It was a beautiful day. The sun shone resplendent in its glory, kissing the clouds with pretty pinkness and blessing the blue sky with a golden halo. The landscape seemed to be waiting for me. I finished sweeping the kitchen, and, calling Jeremiah to my side, he and I escaped from the house and tripped down the sunroom stairs, our feet bare and my eyelet skirt billowing behind me. We skipped in the grass, and every once in a while, when the wind's beckoning was especially enticing, we sprinted down the slope, laughing together.
Jeremiah lead me to a tree trunk, fallen over our fence. Long vines hung from the tree branches above it, and we struggled for what seemed like a lifetime to balance-walk up the log at a perilous angle. Just at the very end, when we were a good three feet above the ground, and our bare feet were wobbling on the unsteady plank, we grabbed the tree vine and peered over into the wilderness on the other side of the fence into a jungle of bracken and green balls of fruit littering the ground before we jumped down.
I danced and sang across the field, and then was drawn by Jeremiah to our plum tree, which he tenaciously proceeded to climb. I looked on from the ground, quite skeptical. But Jeremiah had faith in my agility abilities, and before long I was huffing and puffing from a painful, dangerous heave into the branches. I sat down in a little nook until the ants and daddy-long-legs climbing up and down the branches had scared me sufficiently enough to try to get down. It was definitely harder to get down than to get up, but we both did succeed, with many bark-burns and scrapes, but an invigorating sense of restored childhood in heart. I envied the squirrels' limberness as they chattered around us, scampering quickly up the trees to gather their autumn harvest. Little chipmunks squatted on the branches, their cheeks puffed out with walnuts and their tiny hands clutching eagerly at their next mouthful.
We were almost through with our outside activities, and, as our last salute to nature, went on a hunt for pears in the pear tree. It was quite through producing, however, and our attention soon turned to an area of ground that was covered in green fruit balls, just like the ones we had seen from the fallen tree trunk. There must be a tree somewhere that produced these things. Jeremiah picked one up, timidly peeled away the orange-like crust, and stared at the ridged dark ball inside. I took it and began to tear away at the specimen, gradually realizing with joy that it was a walnut. So this was where those squirrels got their winter's food. I pried my fingernails into the black hull, trying to crack it open, but availed not, and Jeremiah and I soon abandoned the fruit and journeyed back inside.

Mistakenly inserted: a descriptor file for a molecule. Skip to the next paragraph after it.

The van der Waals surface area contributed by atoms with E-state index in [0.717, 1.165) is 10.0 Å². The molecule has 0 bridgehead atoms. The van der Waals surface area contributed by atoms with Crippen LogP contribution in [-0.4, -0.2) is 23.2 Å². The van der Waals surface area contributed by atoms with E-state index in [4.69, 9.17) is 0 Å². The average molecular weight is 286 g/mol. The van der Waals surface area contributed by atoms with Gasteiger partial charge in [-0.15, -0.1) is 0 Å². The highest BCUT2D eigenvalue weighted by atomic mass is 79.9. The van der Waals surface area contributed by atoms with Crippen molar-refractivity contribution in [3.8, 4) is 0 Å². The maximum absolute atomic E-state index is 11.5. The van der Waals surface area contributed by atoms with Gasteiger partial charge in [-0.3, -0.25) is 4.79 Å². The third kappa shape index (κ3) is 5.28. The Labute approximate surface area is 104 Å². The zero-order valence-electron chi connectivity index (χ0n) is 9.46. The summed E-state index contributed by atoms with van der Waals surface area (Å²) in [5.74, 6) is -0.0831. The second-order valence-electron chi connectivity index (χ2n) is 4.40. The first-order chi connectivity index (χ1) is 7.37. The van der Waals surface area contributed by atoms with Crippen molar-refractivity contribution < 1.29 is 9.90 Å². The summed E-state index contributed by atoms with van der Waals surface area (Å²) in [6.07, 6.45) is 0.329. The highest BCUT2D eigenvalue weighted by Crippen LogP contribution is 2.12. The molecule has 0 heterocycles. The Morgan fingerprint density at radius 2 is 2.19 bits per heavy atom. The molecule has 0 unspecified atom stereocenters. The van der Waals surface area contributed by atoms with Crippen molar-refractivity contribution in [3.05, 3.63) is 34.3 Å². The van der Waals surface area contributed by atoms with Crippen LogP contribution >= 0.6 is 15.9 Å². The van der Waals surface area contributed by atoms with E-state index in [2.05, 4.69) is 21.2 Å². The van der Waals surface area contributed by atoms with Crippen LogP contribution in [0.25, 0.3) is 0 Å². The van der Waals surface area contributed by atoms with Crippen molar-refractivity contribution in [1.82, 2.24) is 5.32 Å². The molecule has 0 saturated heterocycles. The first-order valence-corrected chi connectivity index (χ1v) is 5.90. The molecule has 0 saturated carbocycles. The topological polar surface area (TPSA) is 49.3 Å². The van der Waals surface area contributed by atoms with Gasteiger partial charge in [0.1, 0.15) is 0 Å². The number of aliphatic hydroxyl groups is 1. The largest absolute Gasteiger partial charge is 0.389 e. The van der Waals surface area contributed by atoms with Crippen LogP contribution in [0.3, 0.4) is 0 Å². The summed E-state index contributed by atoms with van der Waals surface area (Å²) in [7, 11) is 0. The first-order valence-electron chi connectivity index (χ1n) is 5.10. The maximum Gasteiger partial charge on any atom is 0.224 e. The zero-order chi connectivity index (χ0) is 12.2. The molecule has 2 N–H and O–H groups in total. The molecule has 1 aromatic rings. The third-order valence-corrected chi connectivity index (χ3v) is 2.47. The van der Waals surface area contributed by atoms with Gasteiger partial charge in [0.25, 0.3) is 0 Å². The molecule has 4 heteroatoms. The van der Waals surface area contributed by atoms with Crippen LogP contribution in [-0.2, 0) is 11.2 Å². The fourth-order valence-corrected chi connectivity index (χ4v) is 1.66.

A shower commenced, and, once the chiggers were well washed away, I dressed and grabbed the fingernail clippers to try to scrape the dirt from under my nails. The tips were blacker than I had ever seen, and no matter how deep I went or how harshly I scraped, the black would not go away. It was then that from the storage room in the back of my brain came a memory of a long-forgotten history lesson wherein I had read of the pioneers boiling black walnut hulls to make their ink. Horror filled me, and I ran to Annie to beg for assistance. I had dyed my fingertips black. She painted them red, but the black was much too bold for the polish, and the overall effect seemed to be that of a woman living in the London slums who paints her nails to hide the dirt underneath. In fact, for the first time in my life I felt like a Dickens character. Actually, it was just a bit romantic. It reminded me of the old scrapes I had read in Anne of Green Gables and other like children tomes. I mentally added a new chapter to the memoir that runs in my brain, and joyfully awaited the growing out of my nails. Thank God for calcium!